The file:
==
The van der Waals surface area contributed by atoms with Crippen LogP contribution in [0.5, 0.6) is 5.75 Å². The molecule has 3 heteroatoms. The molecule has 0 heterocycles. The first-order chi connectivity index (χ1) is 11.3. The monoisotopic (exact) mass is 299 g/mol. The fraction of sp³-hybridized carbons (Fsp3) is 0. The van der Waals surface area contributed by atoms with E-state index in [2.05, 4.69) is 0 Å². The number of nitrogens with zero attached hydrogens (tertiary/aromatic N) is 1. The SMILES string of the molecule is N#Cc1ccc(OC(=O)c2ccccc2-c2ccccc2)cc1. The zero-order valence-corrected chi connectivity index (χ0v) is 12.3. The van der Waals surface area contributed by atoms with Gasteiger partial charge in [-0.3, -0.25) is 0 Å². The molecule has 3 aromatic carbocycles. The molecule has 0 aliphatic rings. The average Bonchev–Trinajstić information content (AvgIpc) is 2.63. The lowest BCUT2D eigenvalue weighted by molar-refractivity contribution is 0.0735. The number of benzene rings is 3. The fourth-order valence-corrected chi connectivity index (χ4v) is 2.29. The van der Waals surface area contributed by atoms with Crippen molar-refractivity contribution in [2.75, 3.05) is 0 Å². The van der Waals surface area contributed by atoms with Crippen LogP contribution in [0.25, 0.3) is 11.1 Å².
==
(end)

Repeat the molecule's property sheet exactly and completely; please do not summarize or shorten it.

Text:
The van der Waals surface area contributed by atoms with Crippen LogP contribution in [0.5, 0.6) is 5.75 Å². The molecule has 3 heteroatoms. The molecule has 0 heterocycles. The first-order chi connectivity index (χ1) is 11.3. The monoisotopic (exact) mass is 299 g/mol. The fraction of sp³-hybridized carbons (Fsp3) is 0. The van der Waals surface area contributed by atoms with E-state index in [2.05, 4.69) is 0 Å². The number of nitrogens with zero attached hydrogens (tertiary/aromatic N) is 1. The SMILES string of the molecule is N#Cc1ccc(OC(=O)c2ccccc2-c2ccccc2)cc1. The zero-order valence-corrected chi connectivity index (χ0v) is 12.3. The van der Waals surface area contributed by atoms with Gasteiger partial charge in [-0.3, -0.25) is 0 Å². The molecule has 3 aromatic carbocycles. The molecule has 0 aliphatic rings. The average Bonchev–Trinajstić information content (AvgIpc) is 2.63. The lowest BCUT2D eigenvalue weighted by molar-refractivity contribution is 0.0735. The number of benzene rings is 3. The fourth-order valence-corrected chi connectivity index (χ4v) is 2.29. The van der Waals surface area contributed by atoms with Crippen molar-refractivity contribution in [2.75, 3.05) is 0 Å². The van der Waals surface area contributed by atoms with Crippen LogP contribution in [0.25, 0.3) is 11.1 Å².